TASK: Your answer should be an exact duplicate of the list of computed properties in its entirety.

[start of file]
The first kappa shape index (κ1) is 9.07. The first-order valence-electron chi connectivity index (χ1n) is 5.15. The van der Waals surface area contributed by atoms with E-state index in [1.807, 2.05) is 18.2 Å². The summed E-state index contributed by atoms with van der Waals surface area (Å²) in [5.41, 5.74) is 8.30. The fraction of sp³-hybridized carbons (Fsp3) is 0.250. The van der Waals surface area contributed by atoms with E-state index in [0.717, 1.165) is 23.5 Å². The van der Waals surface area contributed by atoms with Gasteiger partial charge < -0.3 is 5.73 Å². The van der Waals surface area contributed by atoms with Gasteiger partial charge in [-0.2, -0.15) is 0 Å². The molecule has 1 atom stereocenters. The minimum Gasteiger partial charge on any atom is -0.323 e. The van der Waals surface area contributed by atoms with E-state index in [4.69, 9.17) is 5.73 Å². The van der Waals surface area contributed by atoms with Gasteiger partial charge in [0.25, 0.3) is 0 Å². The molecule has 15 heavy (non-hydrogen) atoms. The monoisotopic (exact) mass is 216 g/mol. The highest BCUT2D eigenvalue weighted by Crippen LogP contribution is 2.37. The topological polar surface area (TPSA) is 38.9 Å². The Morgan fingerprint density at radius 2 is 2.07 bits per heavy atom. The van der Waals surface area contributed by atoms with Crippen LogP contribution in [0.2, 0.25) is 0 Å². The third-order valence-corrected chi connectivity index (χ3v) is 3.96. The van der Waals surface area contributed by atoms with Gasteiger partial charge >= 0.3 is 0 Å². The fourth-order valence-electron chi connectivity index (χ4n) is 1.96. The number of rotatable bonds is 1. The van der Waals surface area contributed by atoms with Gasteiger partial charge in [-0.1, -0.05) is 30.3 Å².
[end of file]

The first kappa shape index (κ1) is 9.07. The first-order valence-electron chi connectivity index (χ1n) is 5.15. The van der Waals surface area contributed by atoms with E-state index in [1.807, 2.05) is 18.2 Å². The summed E-state index contributed by atoms with van der Waals surface area (Å²) in [5.41, 5.74) is 8.30. The fraction of sp³-hybridized carbons (Fsp3) is 0.250. The van der Waals surface area contributed by atoms with E-state index in [0.717, 1.165) is 23.5 Å². The van der Waals surface area contributed by atoms with Gasteiger partial charge < -0.3 is 5.73 Å². The van der Waals surface area contributed by atoms with Gasteiger partial charge in [-0.2, -0.15) is 0 Å². The molecule has 1 atom stereocenters. The minimum Gasteiger partial charge on any atom is -0.323 e. The van der Waals surface area contributed by atoms with E-state index in [4.69, 9.17) is 5.73 Å². The van der Waals surface area contributed by atoms with Gasteiger partial charge in [0.25, 0.3) is 0 Å². The molecule has 15 heavy (non-hydrogen) atoms. The monoisotopic (exact) mass is 216 g/mol. The highest BCUT2D eigenvalue weighted by Crippen LogP contribution is 2.37. The topological polar surface area (TPSA) is 38.9 Å². The Morgan fingerprint density at radius 2 is 2.07 bits per heavy atom. The van der Waals surface area contributed by atoms with Crippen LogP contribution in [0.2, 0.25) is 0 Å². The third-order valence-corrected chi connectivity index (χ3v) is 3.96. The van der Waals surface area contributed by atoms with Gasteiger partial charge >= 0.3 is 0 Å². The fourth-order valence-electron chi connectivity index (χ4n) is 1.96. The number of rotatable bonds is 1. The van der Waals surface area contributed by atoms with Gasteiger partial charge in [-0.1, -0.05) is 30.3 Å².